Working… Menu

Pegylated Recombinant Mammalian Uricase (PEG-uricase) as Treatment for Refractory Gout

The safety and scientific validity of this study is the responsibility of the study sponsor and investigators. Listing a study does not mean it has been evaluated by the U.S. Federal Government. Read our disclaimer for details. Identifier: NCT00111657
Recruitment Status : Completed
First Posted : May 25, 2005
Results First Posted : January 18, 2013
Last Update Posted : October 3, 2014
Savient Pharmaceuticals
Information provided by (Responsible Party):
John Sundy, Duke University

Brief Summary:

The purpose of this study is to determine whether PEG-uricase (a chemically modified recombinant mammalian enzyme that degrades uric acid) is effective in controlling hyperuricemia in patients with chronic gout, who cannot tolerate, or have not responded adequately, to conventional therapy for gout.

Funding Source - FDA OOPD

Condition or disease Intervention/treatment Phase
Gout Biological: Pegloticase Phase 2

Detailed Description:

Inflammatory arthritis in patients with gout is caused by crystals of monosodium urate (MSU) that form as a result of chronically elevated levels of uric acid in plasma and extracellular fluids. Recurrent attacks can usually be prevented by treatment with drugs that block urate synthesis by inhibiting xanthine oxidase, or that promote uric acid excretion. If for various reasons (noncompliance, drug intolerance, inadequate dosage, or inefficacy) therapy fails to maintain serum urate concentration below about 6 mg/dL, gout can progress to a chronic stage characterized by destructive arthropathy, deposition of urate crystals in soft tissues (tophi), and nephropathy. The management of chronic gout in such patients is often complicated by co-morbidities such as hypertension, heart disease, diabetes, and renal insufficiency, which may limit the use of anti-inflammatory agents to treat arthritis.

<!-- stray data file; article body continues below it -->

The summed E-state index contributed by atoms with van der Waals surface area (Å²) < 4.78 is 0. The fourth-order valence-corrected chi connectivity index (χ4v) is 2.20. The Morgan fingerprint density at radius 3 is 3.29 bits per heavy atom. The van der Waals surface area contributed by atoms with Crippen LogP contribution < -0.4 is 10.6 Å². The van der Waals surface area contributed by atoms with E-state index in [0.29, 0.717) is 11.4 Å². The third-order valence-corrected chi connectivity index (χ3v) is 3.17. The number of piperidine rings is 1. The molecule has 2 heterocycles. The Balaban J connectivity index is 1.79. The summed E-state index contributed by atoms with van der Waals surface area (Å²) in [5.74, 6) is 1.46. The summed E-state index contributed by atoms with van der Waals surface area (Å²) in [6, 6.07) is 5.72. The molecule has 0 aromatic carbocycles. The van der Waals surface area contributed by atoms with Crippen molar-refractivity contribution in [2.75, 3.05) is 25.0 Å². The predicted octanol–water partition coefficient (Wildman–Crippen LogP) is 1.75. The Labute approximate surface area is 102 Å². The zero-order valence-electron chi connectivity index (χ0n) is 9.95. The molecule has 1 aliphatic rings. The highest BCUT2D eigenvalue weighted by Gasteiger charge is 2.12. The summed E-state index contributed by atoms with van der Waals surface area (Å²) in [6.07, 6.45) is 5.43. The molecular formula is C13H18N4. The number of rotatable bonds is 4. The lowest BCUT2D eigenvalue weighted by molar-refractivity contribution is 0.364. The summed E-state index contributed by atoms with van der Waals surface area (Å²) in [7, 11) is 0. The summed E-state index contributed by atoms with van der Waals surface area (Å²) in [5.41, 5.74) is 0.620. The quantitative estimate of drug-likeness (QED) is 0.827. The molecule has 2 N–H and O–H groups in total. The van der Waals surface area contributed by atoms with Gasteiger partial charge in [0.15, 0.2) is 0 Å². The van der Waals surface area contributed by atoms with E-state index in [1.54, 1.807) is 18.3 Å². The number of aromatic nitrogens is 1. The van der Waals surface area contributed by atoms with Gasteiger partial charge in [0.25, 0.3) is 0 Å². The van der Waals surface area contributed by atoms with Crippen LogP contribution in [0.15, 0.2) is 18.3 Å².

Urate levels are low and gout does not occur in species that express the enzyme urate oxidase (uricase), which converts urate to the more soluble and easily excreted compound allantoin. Humans do not express this enzyme owing to a mutation of the uricase gene during evolution. Parenteral uricase is thus a potential means of controlling hyperuricemia and depleting urate stores in patients with chronic, refractory gout. Infusion of recombinant fungal uricase is effective in preventing acute uric acid nephropathy due to tumor lysis in patients with malignancies. However, the short circulating life and potential immunogenicity of fungal uricase prevents its chronic use for treating gout.

PEG-uricase is a recombinant porcine urate oxidase to which multiple strands of polyethylene glycol (PEG) of average molecular weight 10,000 have been attached. "PEGylation" is intended to reduce the immunogenicity of uricase, and greatly prolong its circulating life. This "mammalian" PEG-uricase was non-immunogenic and effective in preventing uric acid nephropathy in a uricase-deficient strain of mice (Kelly et al, J Am Soc Nephrol 12:1001-09, 2001). It has been licensed to Savient Pharmaceuticals for clinical development, and has received Orphan Drug designation for the treatment of refractory gout by the FDA Office of Orphan Product Development.